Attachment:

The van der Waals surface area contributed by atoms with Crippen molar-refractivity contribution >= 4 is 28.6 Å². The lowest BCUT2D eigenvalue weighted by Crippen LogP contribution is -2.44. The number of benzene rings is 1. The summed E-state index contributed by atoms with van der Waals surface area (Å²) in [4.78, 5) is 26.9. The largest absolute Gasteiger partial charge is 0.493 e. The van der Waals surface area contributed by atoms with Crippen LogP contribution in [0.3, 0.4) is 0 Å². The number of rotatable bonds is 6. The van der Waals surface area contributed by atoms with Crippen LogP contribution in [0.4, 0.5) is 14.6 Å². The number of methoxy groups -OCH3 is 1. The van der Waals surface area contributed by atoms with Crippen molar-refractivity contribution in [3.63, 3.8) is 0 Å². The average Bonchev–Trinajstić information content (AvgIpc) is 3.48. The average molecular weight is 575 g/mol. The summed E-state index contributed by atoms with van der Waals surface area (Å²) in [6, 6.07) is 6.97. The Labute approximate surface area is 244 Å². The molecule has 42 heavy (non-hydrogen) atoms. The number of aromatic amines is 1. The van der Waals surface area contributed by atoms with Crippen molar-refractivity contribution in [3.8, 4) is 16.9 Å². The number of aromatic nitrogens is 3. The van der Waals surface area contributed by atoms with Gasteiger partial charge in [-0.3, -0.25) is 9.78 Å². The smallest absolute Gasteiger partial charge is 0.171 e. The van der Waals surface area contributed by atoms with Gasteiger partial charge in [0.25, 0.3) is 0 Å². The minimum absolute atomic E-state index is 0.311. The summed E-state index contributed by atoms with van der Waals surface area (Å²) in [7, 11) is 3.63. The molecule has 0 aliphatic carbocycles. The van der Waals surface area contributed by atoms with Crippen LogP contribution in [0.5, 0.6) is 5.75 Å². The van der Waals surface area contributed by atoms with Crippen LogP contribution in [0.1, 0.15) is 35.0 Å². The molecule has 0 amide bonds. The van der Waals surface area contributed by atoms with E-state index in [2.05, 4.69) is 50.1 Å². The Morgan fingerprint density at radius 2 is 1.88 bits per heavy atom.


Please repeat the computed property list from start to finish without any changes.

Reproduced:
The van der Waals surface area contributed by atoms with Crippen molar-refractivity contribution >= 4 is 28.6 Å². The lowest BCUT2D eigenvalue weighted by Crippen LogP contribution is -2.44. The number of benzene rings is 1. The summed E-state index contributed by atoms with van der Waals surface area (Å²) in [4.78, 5) is 26.9. The largest absolute Gasteiger partial charge is 0.493 e. The van der Waals surface area contributed by atoms with Crippen LogP contribution in [0.3, 0.4) is 0 Å². The number of rotatable bonds is 6. The van der Waals surface area contributed by atoms with Crippen LogP contribution in [0.4, 0.5) is 14.6 Å². The number of methoxy groups -OCH3 is 1. The van der Waals surface area contributed by atoms with Crippen molar-refractivity contribution in [3.63, 3.8) is 0 Å². The average Bonchev–Trinajstić information content (AvgIpc) is 3.48. The average molecular weight is 575 g/mol. The summed E-state index contributed by atoms with van der Waals surface area (Å²) in [6, 6.07) is 6.97. The Labute approximate surface area is 244 Å². The molecule has 42 heavy (non-hydrogen) atoms. The number of aromatic amines is 1. The van der Waals surface area contributed by atoms with Crippen molar-refractivity contribution in [3.8, 4) is 16.9 Å². The number of aromatic nitrogens is 3. The van der Waals surface area contributed by atoms with Gasteiger partial charge in [-0.3, -0.25) is 9.78 Å². The smallest absolute Gasteiger partial charge is 0.171 e. The van der Waals surface area contributed by atoms with Gasteiger partial charge in [0.25, 0.3) is 0 Å². The minimum absolute atomic E-state index is 0.311. The summed E-state index contributed by atoms with van der Waals surface area (Å²) in [7, 11) is 3.63. The molecule has 0 aliphatic carbocycles. The van der Waals surface area contributed by atoms with Crippen LogP contribution in [0.5, 0.6) is 5.75 Å². The van der Waals surface area contributed by atoms with Crippen LogP contribution in [0.1, 0.15) is 35.0 Å². The molecule has 0 amide bonds. The van der Waals surface area contributed by atoms with E-state index in [2.05, 4.69) is 50.1 Å². The Morgan fingerprint density at radius 2 is 1.88 bits per heavy atom.